Ben Jones lives a quiet, hardscrabble life, working as a trucker on Route 117, a little-travelled road in a remote region of the Utah desert which serves as a haven for fugitives and others looking to hide from the world. For many of the desert s inhabitants, Ben's visits are their only contact with the outside world, and the only landmark worth noting is a once-famous roadside diner that hasn t opened in years.
Ben s routine is turned upside down when he stumbles across a beautiful woman named Claire playing a cello in an abandoned housing development. He can tell that she s fleeing something in her past a dark secret that pushed her to the end of the earth but despite his better judgment he is inexorably drawn to her.
As Ben and Claire fall in love, specters from her past begin to resurface, with serious and life-threatening consequences not only for them both, but for others who have made this desert their sanctuary. Dangerous men come looking for her, and as they turn Route 117 upside down in their search, the long-buried secrets of those who've laid claim to this desert come to light, bringing Ben and the other locals into deadly conflict with Claire s pursuers. Ultimately, the answers they all seek are connected to the desert s greatest mystery what really happened all those years ago at the never-open desert diner?
Starting out at a slightly slow clip, The Never-Open Desert Diner is a clever story about the lives of the people who choose to live away from modern life. Their link to the outside world is Ben Jones. As a narrator, Ben is clever and observant. As a protagonist, he seems to be lacking. While the perfect protag is often just as annoying and often borders a “Mary-Sue,” Ben has a tendency to go when he should stop and stop when he should keep moving. This make him frustrating but not horribly so. (Besides the peeing on houses, and peeping at naked cello players.) The internal conflict of trying to be a good man and yet, having some sort of hero complex leading him to try and defend Claire, our mystery woman can confuse the reader but I think it shows a human side to this literary character.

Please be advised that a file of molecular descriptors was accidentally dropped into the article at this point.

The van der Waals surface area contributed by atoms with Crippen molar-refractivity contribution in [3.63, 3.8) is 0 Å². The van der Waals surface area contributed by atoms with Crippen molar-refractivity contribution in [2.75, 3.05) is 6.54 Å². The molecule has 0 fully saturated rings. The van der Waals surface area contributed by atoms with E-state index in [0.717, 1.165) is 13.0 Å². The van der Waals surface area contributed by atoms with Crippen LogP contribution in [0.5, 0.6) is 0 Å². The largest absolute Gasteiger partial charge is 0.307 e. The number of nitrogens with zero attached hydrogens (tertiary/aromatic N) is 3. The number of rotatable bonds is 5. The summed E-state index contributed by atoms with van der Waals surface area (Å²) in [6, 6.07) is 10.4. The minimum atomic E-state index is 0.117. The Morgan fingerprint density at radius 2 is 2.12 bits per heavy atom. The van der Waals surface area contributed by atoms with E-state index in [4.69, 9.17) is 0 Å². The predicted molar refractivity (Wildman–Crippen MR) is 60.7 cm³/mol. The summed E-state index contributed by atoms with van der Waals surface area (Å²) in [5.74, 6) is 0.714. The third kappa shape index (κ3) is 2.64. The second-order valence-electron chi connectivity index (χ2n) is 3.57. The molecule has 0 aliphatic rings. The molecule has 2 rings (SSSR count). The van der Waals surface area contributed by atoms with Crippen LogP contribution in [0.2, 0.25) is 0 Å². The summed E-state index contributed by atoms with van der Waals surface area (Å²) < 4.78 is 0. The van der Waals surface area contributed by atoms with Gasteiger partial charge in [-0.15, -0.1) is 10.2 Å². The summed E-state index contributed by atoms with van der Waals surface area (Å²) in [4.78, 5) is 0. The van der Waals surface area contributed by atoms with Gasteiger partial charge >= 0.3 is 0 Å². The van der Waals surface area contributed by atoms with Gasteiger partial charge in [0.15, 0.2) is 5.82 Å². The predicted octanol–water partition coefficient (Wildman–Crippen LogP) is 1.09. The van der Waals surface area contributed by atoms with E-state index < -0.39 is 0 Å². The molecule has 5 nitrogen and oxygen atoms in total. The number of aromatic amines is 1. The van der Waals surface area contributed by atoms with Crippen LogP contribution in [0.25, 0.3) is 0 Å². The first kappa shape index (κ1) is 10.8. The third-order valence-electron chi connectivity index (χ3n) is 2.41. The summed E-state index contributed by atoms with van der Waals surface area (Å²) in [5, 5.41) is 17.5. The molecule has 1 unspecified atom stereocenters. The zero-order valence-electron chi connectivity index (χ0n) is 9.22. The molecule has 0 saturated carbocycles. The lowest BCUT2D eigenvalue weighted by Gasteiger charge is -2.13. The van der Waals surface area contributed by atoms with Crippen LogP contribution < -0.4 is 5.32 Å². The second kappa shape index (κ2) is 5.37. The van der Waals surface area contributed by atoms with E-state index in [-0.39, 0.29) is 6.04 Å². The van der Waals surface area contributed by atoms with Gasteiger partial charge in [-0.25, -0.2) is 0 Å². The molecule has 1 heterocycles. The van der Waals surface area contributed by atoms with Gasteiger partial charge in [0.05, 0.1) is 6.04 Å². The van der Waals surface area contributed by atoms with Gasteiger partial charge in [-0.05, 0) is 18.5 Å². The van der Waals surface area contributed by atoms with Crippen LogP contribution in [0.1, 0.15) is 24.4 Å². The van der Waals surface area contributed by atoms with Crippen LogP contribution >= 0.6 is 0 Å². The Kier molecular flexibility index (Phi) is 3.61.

I wouldn’t really consider this a mystery novel, so much as I would call it a humanity piece. I really felt like the characters were whole, each with a backstory that understandably brought them out to that stretch of desert. I would recommend this to people looking for something a little different but very well written. You might not like the ending but like life, some stories end in unexpected ways. With a diverse cast of characters, and a worthwhile 295 pages, The Never-Open Desert Diner, is luckily getting a second push from Crowne Publishing and I have to thank Blogging For Books for getting this one out to me to review.
James Anderson was born in Seattle, Washington and raised in Oregon and the Pacific Northwest. He received his undergraduate degree in American Studies from Reed College in Portland, Oregon, and his Masters Degree in Creative Writing from Pine Manor College in Boston Massachusetts.
In 1974, while still an undergraduate, Anderson founded Breitenbush Books, a book publisher specializing in literature and general interest trade titles. From 1974 to 1991 Anderson served as publisher and executive editor. Breitenbush received many awards for its books, including three Western States Book Awards, juried by Robert Penn Warren, Elizabeth Hardwick, N. Scott Momaday, Jonathan Galassi, Jorie Graham, Denise Levertov, William Kittredge and others. Notable authors published include Mary Barnard, Bruce Berger, Clyde Rice, Naomi Shihab Nye, Michael Simms, William Greenway, John Stoltenberg, Sam Hamill and Gary Miranda.
From 1995 to 2002 Anderson co-produced documentary films, including Tara’s Daughters, narrated by Susan Sarandon. The film, which won Best Documentary at the New York Film Festival, chronicled the plight of Tibetan women refugees as carriers of Tibetan culture in the diaspora.